MILAN — By the end of 2006, all terrestrial broadcasting in Italy will have to go digital. The Italian Senate passed a law to that effect last week after many months of debate.
The legislation makes Italy the first country in Europe to fix a binding deadline for the replacement of all analog transmissions on terrestrial TV nets. Eventually, dishes will no longer be necessary to receive digital terrestrial channels; all Italian households will need a set-top box that will be subsidized by the government.
Testing new technology
In the next three years, national broadcasters — which include pubcaster RAI, Mediaset’s three channels, Canal Plus’ pay TV web Telepiu and Telemontecarlo (TMC) — will be allowed to acquire transmission networks and companies holding local broadcasting licenses to test the new digital technology.
Local broadcasters will be permitted to buy other local stations or merge with competitors to form larger groups. Publishing houses and new players not yet operating in the TV industry will be allowed to join consortia headed by broadcasters.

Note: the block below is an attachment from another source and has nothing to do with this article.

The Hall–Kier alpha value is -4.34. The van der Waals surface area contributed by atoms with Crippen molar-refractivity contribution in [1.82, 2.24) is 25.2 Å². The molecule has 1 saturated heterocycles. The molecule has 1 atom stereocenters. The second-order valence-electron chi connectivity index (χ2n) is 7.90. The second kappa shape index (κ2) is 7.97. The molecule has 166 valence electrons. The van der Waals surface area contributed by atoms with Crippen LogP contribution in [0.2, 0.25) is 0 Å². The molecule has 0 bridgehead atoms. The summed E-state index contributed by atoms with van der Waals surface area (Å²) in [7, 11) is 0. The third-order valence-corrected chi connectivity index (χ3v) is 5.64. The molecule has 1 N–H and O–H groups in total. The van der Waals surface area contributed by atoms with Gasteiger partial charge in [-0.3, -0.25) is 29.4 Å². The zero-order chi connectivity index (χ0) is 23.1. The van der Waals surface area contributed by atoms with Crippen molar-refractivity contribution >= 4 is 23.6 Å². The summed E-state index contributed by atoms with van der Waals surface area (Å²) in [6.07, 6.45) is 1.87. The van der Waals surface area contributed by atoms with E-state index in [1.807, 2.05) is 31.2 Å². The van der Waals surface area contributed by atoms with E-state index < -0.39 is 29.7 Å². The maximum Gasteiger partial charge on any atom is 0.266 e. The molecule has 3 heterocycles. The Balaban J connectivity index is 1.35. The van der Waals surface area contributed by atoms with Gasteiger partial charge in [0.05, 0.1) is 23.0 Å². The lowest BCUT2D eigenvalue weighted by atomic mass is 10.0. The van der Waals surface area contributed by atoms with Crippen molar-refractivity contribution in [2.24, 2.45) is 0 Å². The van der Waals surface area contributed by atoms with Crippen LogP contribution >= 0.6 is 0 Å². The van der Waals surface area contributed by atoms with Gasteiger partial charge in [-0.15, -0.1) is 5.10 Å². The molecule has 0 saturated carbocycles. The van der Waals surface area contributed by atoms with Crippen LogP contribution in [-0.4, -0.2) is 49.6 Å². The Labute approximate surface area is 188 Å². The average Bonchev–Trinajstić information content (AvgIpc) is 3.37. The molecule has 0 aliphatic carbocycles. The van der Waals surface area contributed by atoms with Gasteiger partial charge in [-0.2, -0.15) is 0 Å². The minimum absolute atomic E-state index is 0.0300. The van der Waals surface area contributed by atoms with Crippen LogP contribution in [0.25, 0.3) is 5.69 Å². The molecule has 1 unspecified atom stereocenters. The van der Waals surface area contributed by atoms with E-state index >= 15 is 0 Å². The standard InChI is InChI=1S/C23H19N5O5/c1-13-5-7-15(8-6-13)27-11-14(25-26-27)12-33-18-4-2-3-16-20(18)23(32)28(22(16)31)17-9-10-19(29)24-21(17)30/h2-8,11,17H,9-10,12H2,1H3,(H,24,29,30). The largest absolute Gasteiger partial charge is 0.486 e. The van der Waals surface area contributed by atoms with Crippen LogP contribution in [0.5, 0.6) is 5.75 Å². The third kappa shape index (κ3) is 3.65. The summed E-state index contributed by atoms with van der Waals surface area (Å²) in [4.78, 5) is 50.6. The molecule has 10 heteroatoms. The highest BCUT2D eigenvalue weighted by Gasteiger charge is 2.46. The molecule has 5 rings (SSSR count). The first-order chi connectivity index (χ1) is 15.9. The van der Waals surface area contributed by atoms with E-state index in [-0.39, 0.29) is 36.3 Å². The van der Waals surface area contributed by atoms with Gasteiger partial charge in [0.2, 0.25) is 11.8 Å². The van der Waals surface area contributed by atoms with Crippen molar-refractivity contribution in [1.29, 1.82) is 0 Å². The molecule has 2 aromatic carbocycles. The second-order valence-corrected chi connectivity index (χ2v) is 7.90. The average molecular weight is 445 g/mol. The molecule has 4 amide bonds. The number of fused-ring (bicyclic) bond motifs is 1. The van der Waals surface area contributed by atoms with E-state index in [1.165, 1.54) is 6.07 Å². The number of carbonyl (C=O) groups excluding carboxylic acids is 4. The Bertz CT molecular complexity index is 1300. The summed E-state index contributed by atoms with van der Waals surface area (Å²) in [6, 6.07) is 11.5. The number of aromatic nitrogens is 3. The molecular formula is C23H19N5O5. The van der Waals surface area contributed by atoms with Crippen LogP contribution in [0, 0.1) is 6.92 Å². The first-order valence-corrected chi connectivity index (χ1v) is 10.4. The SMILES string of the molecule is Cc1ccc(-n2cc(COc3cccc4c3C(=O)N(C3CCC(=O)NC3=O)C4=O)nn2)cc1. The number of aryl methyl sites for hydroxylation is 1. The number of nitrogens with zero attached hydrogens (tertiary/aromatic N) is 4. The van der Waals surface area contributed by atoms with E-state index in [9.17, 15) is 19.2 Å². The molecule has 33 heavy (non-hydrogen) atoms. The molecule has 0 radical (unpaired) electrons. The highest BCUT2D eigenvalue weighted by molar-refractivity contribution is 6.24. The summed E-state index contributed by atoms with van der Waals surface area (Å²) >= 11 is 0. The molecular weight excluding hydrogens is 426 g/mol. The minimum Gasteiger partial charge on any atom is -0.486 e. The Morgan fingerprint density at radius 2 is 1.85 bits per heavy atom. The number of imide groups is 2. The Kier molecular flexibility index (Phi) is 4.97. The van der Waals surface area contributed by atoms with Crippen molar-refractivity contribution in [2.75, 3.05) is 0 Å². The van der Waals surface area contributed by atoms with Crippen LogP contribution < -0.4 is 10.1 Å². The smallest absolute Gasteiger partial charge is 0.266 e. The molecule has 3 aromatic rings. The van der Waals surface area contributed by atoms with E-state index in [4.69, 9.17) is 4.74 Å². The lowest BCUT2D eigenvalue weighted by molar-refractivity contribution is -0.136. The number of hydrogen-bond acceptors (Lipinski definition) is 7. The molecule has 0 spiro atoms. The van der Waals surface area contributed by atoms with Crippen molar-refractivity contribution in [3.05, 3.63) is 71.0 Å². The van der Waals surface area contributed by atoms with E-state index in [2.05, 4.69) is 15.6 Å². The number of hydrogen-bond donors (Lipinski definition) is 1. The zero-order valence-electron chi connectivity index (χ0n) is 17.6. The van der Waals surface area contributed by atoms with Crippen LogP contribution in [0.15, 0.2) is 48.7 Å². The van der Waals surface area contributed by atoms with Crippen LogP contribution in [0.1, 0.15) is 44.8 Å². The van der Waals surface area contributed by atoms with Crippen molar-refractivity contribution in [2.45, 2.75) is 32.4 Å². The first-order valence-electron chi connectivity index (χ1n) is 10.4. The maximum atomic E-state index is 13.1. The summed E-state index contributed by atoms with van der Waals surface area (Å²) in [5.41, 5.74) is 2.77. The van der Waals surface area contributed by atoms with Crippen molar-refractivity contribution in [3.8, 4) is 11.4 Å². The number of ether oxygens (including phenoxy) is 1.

The legislation also dictates that big broadcasters such as RAI, Mediaset and TMC be obliged to offer 40% of their digital transmission capacity to “new players,” still to be defined by future legislation.
All these decisions are expected to deeply shake Italy’s TV industry, which is dominated by the RAI-Mediaset terrestrial duopoly. The new law will open the frequencies market for the first time and pave the way for many deals and alliances.
“The digital revolution has started. We will finally overcome the traditional TV duopoly, opening the industry to new comers,” vice minister for communications Vincenzo Vita said.
In contrast to other European territories, where digital satellite and cable transmission is expected to remain the preferred method of transmission, Italy has an underdeveloped digital sector and cable is virtually absent, and digital terrestrial broadcasting may have a brighter future.